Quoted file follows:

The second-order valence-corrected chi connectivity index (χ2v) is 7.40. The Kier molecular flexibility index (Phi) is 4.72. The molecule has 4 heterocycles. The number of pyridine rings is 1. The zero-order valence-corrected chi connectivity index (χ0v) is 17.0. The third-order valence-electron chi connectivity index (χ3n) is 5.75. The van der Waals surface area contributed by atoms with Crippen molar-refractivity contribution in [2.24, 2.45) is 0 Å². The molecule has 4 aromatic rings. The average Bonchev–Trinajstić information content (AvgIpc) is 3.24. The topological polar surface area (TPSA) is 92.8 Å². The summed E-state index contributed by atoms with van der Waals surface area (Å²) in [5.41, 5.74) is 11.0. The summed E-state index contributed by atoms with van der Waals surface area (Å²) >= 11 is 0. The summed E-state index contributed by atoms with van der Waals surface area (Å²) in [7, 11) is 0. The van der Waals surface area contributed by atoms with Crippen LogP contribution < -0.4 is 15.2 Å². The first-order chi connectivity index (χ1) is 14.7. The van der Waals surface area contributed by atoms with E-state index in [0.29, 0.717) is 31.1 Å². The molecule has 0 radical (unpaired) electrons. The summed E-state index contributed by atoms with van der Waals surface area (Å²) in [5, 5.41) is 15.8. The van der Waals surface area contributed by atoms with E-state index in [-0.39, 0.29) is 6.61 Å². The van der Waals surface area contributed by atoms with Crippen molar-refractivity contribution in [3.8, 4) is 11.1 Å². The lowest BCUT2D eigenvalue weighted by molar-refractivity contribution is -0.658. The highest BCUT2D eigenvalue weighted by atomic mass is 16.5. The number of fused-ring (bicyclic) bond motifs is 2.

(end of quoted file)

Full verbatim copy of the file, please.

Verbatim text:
The second-order valence-corrected chi connectivity index (χ2v) is 7.40. The Kier molecular flexibility index (Phi) is 4.72. The molecule has 4 heterocycles. The number of pyridine rings is 1. The zero-order valence-corrected chi connectivity index (χ0v) is 17.0. The third-order valence-electron chi connectivity index (χ3n) is 5.75. The van der Waals surface area contributed by atoms with Crippen molar-refractivity contribution in [2.24, 2.45) is 0 Å². The molecule has 4 aromatic rings. The average Bonchev–Trinajstić information content (AvgIpc) is 3.24. The topological polar surface area (TPSA) is 92.8 Å². The summed E-state index contributed by atoms with van der Waals surface area (Å²) in [5.41, 5.74) is 11.0. The summed E-state index contributed by atoms with van der Waals surface area (Å²) >= 11 is 0. The summed E-state index contributed by atoms with van der Waals surface area (Å²) in [7, 11) is 0. The van der Waals surface area contributed by atoms with Crippen LogP contribution < -0.4 is 15.2 Å². The first-order chi connectivity index (χ1) is 14.7. The van der Waals surface area contributed by atoms with E-state index in [0.29, 0.717) is 31.1 Å². The molecule has 0 radical (unpaired) electrons. The summed E-state index contributed by atoms with van der Waals surface area (Å²) in [5, 5.41) is 15.8. The van der Waals surface area contributed by atoms with E-state index in [-0.39, 0.29) is 6.61 Å². The van der Waals surface area contributed by atoms with Crippen molar-refractivity contribution in [3.8, 4) is 11.1 Å². The lowest BCUT2D eigenvalue weighted by molar-refractivity contribution is -0.658. The highest BCUT2D eigenvalue weighted by atomic mass is 16.5. The number of fused-ring (bicyclic) bond motifs is 2.